Asset owners and providers do not want to be beholden to one provider and be locked into their technology or data warehouses,” says Hodge, who notes that around 60% of firms have more than one provider. “Historically, fund administrators were seen as technical centres of excellence and operational efficiency, but that is not the case today and they are struggling to generate acceptable returns at current process for these services on a standalone basis. It is also not easy for them to differentiate, because a large number have the same products, systems and key performance indicators.
Upping their game
One of the challenges, according to Hodge, is that the fund administration package is becoming commoditised and its reliance on custody and other parts of the business to subsidise the function is predicted to come under pressure. These functions include the more lucrative niches in stock lending to FX, cash balances, collateral and liquidity management.
Administrators have been trying to up their game in both products and operationally. They have tried to rationalise their infrastructure as well as add more enhanced services such as oversight, product design, data management, performance reporting and distribution insight. However, it is an expensive undertaking, especially for the smaller to medium-sized players.
Hodge believes that a better path forward would be for fund administrators to forge ties with technology firms to provide solutions for clients under one umbrella in a cloud setting, connected through APIs.
He is aware, though, that this may not be an easy sell. “This will also mean a change in mindset to the traditional way of doing business,” he adds. “I do not think we need a utility type of model, but there is a case for more strategic partnerships and collaboration to offer best-of-breed solutions.”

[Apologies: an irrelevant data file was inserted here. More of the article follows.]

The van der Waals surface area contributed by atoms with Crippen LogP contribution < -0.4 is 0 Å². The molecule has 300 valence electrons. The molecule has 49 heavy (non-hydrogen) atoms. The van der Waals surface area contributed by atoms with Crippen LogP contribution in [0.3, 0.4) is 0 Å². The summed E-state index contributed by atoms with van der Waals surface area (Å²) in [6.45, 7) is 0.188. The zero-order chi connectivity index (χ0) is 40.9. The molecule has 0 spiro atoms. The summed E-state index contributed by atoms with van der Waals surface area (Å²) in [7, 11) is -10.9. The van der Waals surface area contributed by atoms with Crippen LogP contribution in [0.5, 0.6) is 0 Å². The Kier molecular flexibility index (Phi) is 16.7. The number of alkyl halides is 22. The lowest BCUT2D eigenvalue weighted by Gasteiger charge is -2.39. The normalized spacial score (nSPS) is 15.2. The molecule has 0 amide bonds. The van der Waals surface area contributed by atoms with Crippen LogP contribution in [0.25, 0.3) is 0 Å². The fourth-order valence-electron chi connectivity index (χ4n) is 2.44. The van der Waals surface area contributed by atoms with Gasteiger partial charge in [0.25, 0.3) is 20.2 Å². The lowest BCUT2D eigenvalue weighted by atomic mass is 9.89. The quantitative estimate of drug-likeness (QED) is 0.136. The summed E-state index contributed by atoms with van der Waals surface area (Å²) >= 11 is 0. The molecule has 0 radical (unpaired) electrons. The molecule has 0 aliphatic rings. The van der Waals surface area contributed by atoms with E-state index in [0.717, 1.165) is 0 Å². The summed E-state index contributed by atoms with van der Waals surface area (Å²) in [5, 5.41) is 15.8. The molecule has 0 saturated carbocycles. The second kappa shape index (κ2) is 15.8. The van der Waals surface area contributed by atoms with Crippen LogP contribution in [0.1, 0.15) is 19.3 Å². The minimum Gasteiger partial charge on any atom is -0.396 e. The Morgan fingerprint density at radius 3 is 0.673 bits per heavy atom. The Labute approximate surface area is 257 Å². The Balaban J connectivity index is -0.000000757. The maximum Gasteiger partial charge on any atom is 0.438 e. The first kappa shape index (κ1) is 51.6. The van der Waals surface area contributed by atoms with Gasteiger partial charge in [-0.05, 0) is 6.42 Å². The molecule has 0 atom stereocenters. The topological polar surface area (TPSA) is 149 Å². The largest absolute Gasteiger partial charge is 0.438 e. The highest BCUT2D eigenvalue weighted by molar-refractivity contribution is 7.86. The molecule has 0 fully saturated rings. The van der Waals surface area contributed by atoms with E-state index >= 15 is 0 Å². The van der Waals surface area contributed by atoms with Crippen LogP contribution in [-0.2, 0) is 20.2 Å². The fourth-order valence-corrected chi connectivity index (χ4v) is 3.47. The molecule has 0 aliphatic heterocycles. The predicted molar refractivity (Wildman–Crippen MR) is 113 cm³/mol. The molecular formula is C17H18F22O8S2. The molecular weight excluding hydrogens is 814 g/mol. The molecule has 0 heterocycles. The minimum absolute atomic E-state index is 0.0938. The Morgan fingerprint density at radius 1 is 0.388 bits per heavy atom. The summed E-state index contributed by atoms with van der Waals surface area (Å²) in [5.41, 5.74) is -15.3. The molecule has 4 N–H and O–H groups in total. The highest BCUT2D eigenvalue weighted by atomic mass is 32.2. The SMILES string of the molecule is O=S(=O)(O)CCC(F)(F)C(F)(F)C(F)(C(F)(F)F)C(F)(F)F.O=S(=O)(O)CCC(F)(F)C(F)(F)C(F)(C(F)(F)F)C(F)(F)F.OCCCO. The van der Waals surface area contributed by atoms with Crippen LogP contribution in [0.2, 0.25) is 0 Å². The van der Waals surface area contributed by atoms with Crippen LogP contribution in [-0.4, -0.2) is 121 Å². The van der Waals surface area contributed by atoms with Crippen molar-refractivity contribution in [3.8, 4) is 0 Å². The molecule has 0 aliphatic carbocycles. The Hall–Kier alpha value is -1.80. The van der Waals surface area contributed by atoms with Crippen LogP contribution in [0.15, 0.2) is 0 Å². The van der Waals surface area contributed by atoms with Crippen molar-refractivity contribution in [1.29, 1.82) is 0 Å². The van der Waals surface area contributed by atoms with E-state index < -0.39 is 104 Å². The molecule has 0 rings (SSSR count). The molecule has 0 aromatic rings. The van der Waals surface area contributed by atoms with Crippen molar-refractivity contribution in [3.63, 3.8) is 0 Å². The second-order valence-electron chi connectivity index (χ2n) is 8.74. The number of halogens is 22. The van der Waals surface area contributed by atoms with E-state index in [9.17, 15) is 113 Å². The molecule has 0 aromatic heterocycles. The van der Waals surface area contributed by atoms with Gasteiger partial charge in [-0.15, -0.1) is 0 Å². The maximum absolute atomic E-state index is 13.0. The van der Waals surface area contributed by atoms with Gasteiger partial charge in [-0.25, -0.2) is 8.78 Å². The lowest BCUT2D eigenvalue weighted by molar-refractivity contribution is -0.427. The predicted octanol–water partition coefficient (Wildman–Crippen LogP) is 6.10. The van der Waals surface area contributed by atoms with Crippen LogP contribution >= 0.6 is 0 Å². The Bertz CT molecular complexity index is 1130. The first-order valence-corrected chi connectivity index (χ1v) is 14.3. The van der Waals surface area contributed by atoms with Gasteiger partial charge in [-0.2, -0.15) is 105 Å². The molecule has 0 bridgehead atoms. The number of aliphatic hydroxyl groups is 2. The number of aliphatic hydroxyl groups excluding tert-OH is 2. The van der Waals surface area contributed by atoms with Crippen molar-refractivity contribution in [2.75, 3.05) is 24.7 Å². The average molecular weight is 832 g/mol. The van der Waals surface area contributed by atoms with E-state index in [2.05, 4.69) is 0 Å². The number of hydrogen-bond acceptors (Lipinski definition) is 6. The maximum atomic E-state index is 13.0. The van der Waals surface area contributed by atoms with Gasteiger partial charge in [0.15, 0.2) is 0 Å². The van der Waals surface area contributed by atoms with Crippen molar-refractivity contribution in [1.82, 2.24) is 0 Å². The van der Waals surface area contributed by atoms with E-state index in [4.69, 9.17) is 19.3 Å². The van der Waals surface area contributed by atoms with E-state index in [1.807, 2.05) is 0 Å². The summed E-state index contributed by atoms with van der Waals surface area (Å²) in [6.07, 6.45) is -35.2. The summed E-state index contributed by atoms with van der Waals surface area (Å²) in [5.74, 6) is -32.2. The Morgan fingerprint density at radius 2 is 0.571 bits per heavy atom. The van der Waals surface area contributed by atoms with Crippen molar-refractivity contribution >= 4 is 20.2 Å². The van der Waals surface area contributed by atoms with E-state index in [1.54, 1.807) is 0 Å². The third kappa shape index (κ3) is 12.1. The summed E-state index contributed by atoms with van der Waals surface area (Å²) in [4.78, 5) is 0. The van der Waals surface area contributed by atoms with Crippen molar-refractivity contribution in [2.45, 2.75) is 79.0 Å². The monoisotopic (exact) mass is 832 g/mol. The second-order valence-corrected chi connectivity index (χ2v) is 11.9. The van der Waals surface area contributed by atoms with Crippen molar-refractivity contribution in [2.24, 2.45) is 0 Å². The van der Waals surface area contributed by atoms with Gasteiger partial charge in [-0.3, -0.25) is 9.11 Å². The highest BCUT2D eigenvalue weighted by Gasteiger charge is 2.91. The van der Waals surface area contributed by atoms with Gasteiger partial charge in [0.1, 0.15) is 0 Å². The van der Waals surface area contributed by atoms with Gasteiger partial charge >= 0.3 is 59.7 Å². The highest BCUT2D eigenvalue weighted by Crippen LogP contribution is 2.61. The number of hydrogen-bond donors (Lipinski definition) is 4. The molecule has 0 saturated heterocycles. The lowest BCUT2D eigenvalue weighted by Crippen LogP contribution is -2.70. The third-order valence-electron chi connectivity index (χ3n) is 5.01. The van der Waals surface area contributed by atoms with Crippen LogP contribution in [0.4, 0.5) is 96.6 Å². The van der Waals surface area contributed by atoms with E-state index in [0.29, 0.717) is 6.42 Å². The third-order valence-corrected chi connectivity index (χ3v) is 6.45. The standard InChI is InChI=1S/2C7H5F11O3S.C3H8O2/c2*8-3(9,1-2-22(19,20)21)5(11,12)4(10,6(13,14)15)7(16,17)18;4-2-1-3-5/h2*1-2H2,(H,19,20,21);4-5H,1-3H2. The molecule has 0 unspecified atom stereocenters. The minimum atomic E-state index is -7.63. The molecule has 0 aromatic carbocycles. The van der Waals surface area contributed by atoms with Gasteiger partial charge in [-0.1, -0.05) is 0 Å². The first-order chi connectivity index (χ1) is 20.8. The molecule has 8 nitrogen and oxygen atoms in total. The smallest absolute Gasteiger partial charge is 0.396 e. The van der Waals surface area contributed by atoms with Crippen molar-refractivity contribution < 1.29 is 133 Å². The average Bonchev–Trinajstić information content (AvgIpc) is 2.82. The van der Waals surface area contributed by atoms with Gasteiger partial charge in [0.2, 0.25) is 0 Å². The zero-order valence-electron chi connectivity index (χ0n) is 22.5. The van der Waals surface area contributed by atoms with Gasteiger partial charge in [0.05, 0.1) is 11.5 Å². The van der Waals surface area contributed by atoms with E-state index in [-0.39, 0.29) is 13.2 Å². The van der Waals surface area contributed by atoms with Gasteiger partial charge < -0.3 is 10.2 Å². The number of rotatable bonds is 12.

Hodge pointed to SWIFT, or the Society for Worldwide Interbank Financial Telecommunication, as a good historic example of different sections of an industry coming together to solve a problem – in this case, cross-border payments. Established in the early 1970s, 239 banks from 15 countries joined forces to launch a messaging service to replace the Telex technology that was then in widespread use. Today, the remit has expanded, and it spans every continent and services more than 11,000 institutions around the world.
Whatever shape the outsourcing takes, Hodge notes that the pandemic has highlighted the need for greater oversight of third-party providers. Handing over certain functions is one thing, but that does not mean abdicating responsibility. Firms need to be accountable and ensure that their providers have the operational resiliency, robust infrastructure, processes and people. This is not only good practice but also increasingly a regulatory expectation, to have contingency plans in place for any breaks in the supply chain or interruptions to business-critical outsourced arrangements.